The dye replaces the unstable terminal polypeptide fragment in the packing locus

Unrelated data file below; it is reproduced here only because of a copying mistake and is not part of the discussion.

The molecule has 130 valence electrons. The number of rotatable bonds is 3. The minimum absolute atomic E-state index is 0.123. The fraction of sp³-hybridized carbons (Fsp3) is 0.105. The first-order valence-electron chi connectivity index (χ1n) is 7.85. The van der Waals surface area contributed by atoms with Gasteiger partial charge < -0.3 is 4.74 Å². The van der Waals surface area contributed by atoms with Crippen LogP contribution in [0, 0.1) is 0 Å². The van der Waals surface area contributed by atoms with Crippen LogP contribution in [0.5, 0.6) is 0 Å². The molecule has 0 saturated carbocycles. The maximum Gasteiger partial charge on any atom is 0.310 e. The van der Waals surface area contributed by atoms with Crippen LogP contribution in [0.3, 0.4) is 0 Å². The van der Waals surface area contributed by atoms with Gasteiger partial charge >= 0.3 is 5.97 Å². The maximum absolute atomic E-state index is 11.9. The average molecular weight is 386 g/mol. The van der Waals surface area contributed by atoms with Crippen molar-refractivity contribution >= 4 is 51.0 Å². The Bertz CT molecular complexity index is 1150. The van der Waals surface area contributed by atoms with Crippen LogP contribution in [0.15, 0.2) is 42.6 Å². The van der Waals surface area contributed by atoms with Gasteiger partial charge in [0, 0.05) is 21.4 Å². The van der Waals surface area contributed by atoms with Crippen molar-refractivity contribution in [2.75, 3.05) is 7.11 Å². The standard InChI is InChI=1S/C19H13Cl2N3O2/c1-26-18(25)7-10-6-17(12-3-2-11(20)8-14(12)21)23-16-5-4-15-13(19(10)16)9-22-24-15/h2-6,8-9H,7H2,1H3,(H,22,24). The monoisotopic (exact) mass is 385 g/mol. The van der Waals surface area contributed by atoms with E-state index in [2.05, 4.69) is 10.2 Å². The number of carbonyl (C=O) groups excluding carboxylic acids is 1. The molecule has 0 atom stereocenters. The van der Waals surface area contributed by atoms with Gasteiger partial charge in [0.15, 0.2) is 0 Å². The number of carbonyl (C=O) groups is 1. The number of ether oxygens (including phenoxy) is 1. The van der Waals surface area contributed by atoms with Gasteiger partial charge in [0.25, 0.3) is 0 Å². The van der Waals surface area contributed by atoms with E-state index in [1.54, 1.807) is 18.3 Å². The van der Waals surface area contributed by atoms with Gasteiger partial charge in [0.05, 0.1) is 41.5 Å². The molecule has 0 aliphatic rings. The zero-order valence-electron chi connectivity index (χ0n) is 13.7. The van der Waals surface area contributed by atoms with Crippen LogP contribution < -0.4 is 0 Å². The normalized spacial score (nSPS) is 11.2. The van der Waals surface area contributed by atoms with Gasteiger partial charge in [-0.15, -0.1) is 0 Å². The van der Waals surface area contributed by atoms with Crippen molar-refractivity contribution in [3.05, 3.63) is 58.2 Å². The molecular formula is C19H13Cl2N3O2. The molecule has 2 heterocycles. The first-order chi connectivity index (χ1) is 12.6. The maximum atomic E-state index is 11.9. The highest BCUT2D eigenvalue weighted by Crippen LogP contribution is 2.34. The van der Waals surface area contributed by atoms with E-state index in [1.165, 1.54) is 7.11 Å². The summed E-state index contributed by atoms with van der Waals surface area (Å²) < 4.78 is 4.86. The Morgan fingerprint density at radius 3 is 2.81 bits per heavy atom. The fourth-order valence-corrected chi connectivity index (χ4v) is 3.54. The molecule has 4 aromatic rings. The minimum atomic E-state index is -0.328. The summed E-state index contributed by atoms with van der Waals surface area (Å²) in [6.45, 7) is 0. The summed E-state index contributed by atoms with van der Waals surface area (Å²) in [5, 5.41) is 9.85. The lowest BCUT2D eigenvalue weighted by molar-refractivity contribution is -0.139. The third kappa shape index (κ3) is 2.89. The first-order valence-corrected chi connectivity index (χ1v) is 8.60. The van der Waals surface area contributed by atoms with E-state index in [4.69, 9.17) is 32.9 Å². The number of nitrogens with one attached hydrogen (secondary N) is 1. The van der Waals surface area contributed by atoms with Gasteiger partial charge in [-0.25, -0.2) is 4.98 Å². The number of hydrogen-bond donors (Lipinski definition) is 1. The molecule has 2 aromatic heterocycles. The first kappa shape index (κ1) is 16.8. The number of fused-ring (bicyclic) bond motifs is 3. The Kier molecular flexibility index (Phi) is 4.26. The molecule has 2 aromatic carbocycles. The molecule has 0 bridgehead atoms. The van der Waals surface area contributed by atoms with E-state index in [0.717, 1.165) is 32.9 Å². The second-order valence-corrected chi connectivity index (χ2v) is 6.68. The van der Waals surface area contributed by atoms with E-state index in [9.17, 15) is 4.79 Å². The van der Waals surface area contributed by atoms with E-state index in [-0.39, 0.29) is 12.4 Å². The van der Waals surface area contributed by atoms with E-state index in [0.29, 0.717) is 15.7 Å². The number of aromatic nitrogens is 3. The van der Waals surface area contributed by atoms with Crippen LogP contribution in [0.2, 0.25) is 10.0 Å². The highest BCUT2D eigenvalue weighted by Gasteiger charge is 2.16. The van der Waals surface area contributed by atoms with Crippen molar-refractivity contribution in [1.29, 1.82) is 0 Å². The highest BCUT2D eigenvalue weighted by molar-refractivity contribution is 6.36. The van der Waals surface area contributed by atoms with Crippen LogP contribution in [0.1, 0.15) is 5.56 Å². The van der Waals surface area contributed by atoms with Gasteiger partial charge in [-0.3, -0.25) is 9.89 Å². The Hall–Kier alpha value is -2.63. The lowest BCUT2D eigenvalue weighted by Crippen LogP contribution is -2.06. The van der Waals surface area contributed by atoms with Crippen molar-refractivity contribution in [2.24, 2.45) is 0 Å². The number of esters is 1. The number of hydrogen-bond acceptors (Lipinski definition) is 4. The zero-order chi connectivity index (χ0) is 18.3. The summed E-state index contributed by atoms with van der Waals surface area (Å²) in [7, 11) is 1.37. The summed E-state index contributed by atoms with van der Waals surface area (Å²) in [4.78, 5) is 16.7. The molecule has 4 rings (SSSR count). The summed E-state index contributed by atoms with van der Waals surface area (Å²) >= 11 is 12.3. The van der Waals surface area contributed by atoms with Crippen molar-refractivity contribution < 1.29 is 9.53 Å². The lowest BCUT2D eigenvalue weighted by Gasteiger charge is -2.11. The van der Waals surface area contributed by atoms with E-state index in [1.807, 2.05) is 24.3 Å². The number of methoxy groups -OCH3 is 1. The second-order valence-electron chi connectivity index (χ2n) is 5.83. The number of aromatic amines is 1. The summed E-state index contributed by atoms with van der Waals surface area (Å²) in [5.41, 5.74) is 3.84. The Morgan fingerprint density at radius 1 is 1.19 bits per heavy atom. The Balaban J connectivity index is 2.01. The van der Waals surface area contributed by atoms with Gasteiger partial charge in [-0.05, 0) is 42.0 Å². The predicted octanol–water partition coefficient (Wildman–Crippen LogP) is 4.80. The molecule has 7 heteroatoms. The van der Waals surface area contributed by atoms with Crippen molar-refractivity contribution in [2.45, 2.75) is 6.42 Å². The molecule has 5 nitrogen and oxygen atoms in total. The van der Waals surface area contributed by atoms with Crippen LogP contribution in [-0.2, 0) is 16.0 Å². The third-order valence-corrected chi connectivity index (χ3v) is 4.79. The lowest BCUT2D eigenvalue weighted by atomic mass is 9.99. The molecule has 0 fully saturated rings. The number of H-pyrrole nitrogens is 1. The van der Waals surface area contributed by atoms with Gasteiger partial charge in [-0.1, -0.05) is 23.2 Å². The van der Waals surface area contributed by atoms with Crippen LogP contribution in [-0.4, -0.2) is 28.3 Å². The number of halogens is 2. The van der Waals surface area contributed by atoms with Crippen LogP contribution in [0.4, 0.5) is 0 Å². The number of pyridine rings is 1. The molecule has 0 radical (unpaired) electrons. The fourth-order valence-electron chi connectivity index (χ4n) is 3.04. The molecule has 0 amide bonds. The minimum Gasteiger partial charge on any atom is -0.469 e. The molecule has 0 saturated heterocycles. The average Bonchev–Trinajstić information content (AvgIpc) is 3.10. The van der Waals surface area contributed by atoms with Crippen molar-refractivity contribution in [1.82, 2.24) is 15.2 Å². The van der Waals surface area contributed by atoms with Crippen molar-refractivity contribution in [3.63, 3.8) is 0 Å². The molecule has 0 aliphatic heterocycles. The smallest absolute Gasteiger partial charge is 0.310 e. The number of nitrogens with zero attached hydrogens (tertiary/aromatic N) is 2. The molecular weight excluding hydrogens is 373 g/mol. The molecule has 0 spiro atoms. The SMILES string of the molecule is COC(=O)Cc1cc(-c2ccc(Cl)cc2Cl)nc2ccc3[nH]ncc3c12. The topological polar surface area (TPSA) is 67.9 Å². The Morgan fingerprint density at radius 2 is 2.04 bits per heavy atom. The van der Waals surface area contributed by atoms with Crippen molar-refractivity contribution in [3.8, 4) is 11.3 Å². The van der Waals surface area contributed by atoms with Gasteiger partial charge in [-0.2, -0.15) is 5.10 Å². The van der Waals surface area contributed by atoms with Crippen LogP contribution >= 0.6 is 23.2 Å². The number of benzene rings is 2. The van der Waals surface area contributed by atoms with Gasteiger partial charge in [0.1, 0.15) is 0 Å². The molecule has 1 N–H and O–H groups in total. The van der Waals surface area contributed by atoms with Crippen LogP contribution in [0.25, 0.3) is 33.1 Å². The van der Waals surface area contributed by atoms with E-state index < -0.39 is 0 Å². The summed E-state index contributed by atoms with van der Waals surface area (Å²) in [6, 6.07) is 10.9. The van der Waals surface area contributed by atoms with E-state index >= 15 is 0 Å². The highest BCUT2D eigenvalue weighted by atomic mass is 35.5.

The dye replaces the unstable terminal polypeptide fragment in the packing locus. formed by assembling several distinct chemical compounds. These reagents are potentially attractive due to their unique properties and possible applications in various fields [3C13]. From the medical and biological point of view interaction of supramolecular structures with proteins is a topic of great interest, yet unfortunately our knowledge of this phenomenon remains limited. Interaction of this type is known to occur in cell membranes; however surface interaction with proteins (such as in the cell membrane) is not sufficient to facilitate biological function. Penetration of a ligand composed of assembled molecules into the protein interior seems necessary. Out of many possible supramolecular architectures rode-like or ribbon-like organization appears to be the most promising for this purpose due to the existence of partly exposed hydrophobic portions of assembled compounds, favoring adhesion. Congo red is perhaps the best recognized self-assembling dye of this type and hence commonly used as a model [14C17]. It is a known amyloid stain but it also appears to form complexes with structurally unstable proteins, such as abnormal IgG light chains derived from serum or urine of myeloma patients [18C23]. Molar excess of this dye usually attaches to proteins and while a large fraction of the bound dye may easily be removed by adsorption, some dye usually remains, suggesting penetration and anchorage within the protein body. A question therefore arises: should penetrating molecules be treated as assemblages of Pexmetinib (ARRY-614) individual units or as an integral ligand? Support for the latter interpretation is provided by studies on some foreign compounds, e.g., rhodamine B intercalating into supramolecular Congo red and penetrating, together with this dye, into a protein for which it has no affinity by itself [24]. Moreover, the observed correlation of self-assembling tendencies of different organic dyes and their capability for protein complexation strongly favors treating supramolecular liagands as coherent units [25, 26]. An integrated supramolecular ligand seems necessary to achieve penetration into the protein interior. This paper discusses some effects and implications of supramolecular Congo red complexation with proteins. Congo red Pexmetinib (ARRY-614) as a model supramolecular dye Interaction of proteins with ligands is usually limited to a binding site at a specific location in the protein molecule. Binding sites are Rabbit Polyclonal to RAB31 commonly found as cavities in the protein body facilitating contact of the ligand with the Pexmetinib (ARRY-614) hydrophobic interior and separating the ligand from Pexmetinib (ARRY-614) direct dissociation pressure of the surrounding water solution. The specificity and strength of interaction which allows ligand-protein complexation is due to the specific shape of the binding site accommodating the ligand as well as to proper distribution of binding groups. The strength of nonspecific low-contact interaction of organic compounds outside the binding site is generally insufficient to stabilize ligation, even if penetration into the protein interior is occasionally possible. There is, however, an exception to this rule. It concerns self-assembled molecules creating rode-like or ribbon-like supramolecular structures. They are usually formed by elongated, planar aromatic ring-containing organic molecules with (possibly) symmetric distribution of charges in the molecule. Congo red and related dyes are an example (Fig.?1) [27C33]. Theoretical calculations enable modeling of such supramolecular structures, based initially on semi-empirical techniques and then using ab initio parameterization [17, 27]. In contrast to the molecular organization of supramolecular micellar structures with a standard globular shape, where the hydrophobic portions of amphipatic molecules are basically hidden in the micelle, fibrillar structures allow significant exposure, promoting adhesion. This property is enhanced by structural plasticity because of non-covalent stabilization further. Bits of such ribbon-like supramolecular buildings consisting of many or more set up molecules have already been verified to penetrate into proteins and bind as one ligands. -plates in protein seem to be the most preferred acceptor [26, 34C36]. Dye ligands Pexmetinib (ARRY-614) penetrate among the polypeptide strands of -plates preferentially. Replacement of minimal steady strand (from the packaging locus) to create area for the dye ligand is normally a frequently noticed sensation (Fig.?2) [37, 38]. Well-packed protein are.